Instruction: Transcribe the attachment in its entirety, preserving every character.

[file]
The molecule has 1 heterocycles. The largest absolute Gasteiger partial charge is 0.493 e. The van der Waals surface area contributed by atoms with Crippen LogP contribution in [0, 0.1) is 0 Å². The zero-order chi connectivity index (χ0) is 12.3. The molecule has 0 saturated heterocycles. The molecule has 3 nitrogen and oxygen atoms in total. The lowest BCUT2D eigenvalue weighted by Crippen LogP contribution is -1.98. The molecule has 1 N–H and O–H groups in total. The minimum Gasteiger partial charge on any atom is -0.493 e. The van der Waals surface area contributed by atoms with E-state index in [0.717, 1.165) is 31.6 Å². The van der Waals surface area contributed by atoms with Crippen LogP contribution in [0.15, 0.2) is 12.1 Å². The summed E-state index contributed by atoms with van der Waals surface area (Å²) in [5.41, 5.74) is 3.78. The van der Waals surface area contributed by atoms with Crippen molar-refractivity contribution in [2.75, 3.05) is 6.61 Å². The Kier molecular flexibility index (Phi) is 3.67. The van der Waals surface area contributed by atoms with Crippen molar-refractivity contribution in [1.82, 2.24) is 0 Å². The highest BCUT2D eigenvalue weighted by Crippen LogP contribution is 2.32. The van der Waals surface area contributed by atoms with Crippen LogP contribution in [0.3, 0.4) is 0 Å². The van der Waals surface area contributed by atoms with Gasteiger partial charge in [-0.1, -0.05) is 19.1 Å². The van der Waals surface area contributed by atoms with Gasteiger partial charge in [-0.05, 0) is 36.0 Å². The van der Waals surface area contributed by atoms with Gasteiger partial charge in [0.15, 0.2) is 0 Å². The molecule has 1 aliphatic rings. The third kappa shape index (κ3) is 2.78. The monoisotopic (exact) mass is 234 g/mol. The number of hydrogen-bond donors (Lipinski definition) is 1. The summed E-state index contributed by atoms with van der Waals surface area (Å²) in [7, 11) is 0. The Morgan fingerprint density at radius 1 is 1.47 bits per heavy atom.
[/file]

The molecule has 1 heterocycles. The largest absolute Gasteiger partial charge is 0.493 e. The van der Waals surface area contributed by atoms with Crippen LogP contribution in [0, 0.1) is 0 Å². The zero-order chi connectivity index (χ0) is 12.3. The molecule has 0 saturated heterocycles. The molecule has 3 nitrogen and oxygen atoms in total. The lowest BCUT2D eigenvalue weighted by Crippen LogP contribution is -1.98. The molecule has 1 N–H and O–H groups in total. The minimum Gasteiger partial charge on any atom is -0.493 e. The van der Waals surface area contributed by atoms with E-state index in [0.717, 1.165) is 31.6 Å². The van der Waals surface area contributed by atoms with Crippen LogP contribution in [0.15, 0.2) is 12.1 Å². The summed E-state index contributed by atoms with van der Waals surface area (Å²) in [5.41, 5.74) is 3.78. The van der Waals surface area contributed by atoms with Crippen molar-refractivity contribution in [2.75, 3.05) is 6.61 Å². The Kier molecular flexibility index (Phi) is 3.67. The van der Waals surface area contributed by atoms with Crippen molar-refractivity contribution in [1.82, 2.24) is 0 Å². The highest BCUT2D eigenvalue weighted by Crippen LogP contribution is 2.32. The van der Waals surface area contributed by atoms with Crippen LogP contribution in [0.3, 0.4) is 0 Å². The van der Waals surface area contributed by atoms with Gasteiger partial charge in [-0.1, -0.05) is 19.1 Å². The van der Waals surface area contributed by atoms with Gasteiger partial charge in [-0.05, 0) is 36.0 Å². The van der Waals surface area contributed by atoms with Gasteiger partial charge in [0.15, 0.2) is 0 Å². The molecule has 1 aliphatic rings. The third kappa shape index (κ3) is 2.78. The monoisotopic (exact) mass is 234 g/mol. The number of hydrogen-bond donors (Lipinski definition) is 1. The summed E-state index contributed by atoms with van der Waals surface area (Å²) in [7, 11) is 0. The Morgan fingerprint density at radius 1 is 1.47 bits per heavy atom.